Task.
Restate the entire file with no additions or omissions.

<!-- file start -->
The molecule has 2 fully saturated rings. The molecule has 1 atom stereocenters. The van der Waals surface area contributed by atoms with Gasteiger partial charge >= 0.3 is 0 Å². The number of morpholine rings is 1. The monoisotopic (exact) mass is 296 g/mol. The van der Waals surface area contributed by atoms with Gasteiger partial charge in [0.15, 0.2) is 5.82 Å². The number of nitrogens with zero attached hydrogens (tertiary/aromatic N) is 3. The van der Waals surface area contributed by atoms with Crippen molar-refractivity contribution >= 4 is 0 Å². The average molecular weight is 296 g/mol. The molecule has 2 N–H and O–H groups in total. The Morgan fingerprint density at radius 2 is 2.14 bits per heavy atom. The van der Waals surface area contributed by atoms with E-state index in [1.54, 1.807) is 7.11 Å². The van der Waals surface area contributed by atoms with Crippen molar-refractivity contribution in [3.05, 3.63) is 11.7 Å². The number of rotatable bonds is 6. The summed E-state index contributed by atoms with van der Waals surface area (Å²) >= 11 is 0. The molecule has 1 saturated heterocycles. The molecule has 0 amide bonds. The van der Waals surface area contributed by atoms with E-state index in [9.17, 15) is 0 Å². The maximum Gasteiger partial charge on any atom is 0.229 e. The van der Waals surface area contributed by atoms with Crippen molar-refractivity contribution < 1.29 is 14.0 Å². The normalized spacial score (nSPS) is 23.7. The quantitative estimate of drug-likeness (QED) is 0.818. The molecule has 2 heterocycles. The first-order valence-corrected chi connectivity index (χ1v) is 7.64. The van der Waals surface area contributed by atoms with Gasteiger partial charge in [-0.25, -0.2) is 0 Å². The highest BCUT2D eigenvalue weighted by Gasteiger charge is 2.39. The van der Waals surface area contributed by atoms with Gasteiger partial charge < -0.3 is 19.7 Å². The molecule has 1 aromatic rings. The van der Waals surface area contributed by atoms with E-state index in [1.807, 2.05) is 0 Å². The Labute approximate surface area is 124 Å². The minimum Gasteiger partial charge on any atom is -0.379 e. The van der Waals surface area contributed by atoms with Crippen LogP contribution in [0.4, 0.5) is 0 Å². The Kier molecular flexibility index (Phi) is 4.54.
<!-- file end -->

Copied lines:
The molecule has 2 fully saturated rings. The molecule has 1 atom stereocenters. The van der Waals surface area contributed by atoms with Gasteiger partial charge >= 0.3 is 0 Å². The number of morpholine rings is 1. The monoisotopic (exact) mass is 296 g/mol. The van der Waals surface area contributed by atoms with Gasteiger partial charge in [0.15, 0.2) is 5.82 Å². The number of nitrogens with zero attached hydrogens (tertiary/aromatic N) is 3. The van der Waals surface area contributed by atoms with Crippen molar-refractivity contribution >= 4 is 0 Å². The average molecular weight is 296 g/mol. The molecule has 2 N–H and O–H groups in total. The Morgan fingerprint density at radius 2 is 2.14 bits per heavy atom. The van der Waals surface area contributed by atoms with E-state index in [1.54, 1.807) is 7.11 Å². The van der Waals surface area contributed by atoms with Crippen molar-refractivity contribution in [3.05, 3.63) is 11.7 Å². The number of rotatable bonds is 6. The summed E-state index contributed by atoms with van der Waals surface area (Å²) >= 11 is 0. The molecule has 1 saturated heterocycles. The molecule has 0 amide bonds. The van der Waals surface area contributed by atoms with E-state index in [9.17, 15) is 0 Å². The maximum Gasteiger partial charge on any atom is 0.229 e. The van der Waals surface area contributed by atoms with Crippen molar-refractivity contribution < 1.29 is 14.0 Å². The normalized spacial score (nSPS) is 23.7. The quantitative estimate of drug-likeness (QED) is 0.818. The molecule has 2 heterocycles. The first-order valence-corrected chi connectivity index (χ1v) is 7.64. The van der Waals surface area contributed by atoms with Gasteiger partial charge in [-0.25, -0.2) is 0 Å². The highest BCUT2D eigenvalue weighted by Gasteiger charge is 2.39. The van der Waals surface area contributed by atoms with Gasteiger partial charge < -0.3 is 19.7 Å². The molecule has 1 aromatic rings. The van der Waals surface area contributed by atoms with E-state index in [1.807, 2.05) is 0 Å². The Labute approximate surface area is 124 Å². The minimum Gasteiger partial charge on any atom is -0.379 e. The van der Waals surface area contributed by atoms with Crippen LogP contribution in [0.4, 0.5) is 0 Å². The Kier molecular flexibility index (Phi) is 4.54.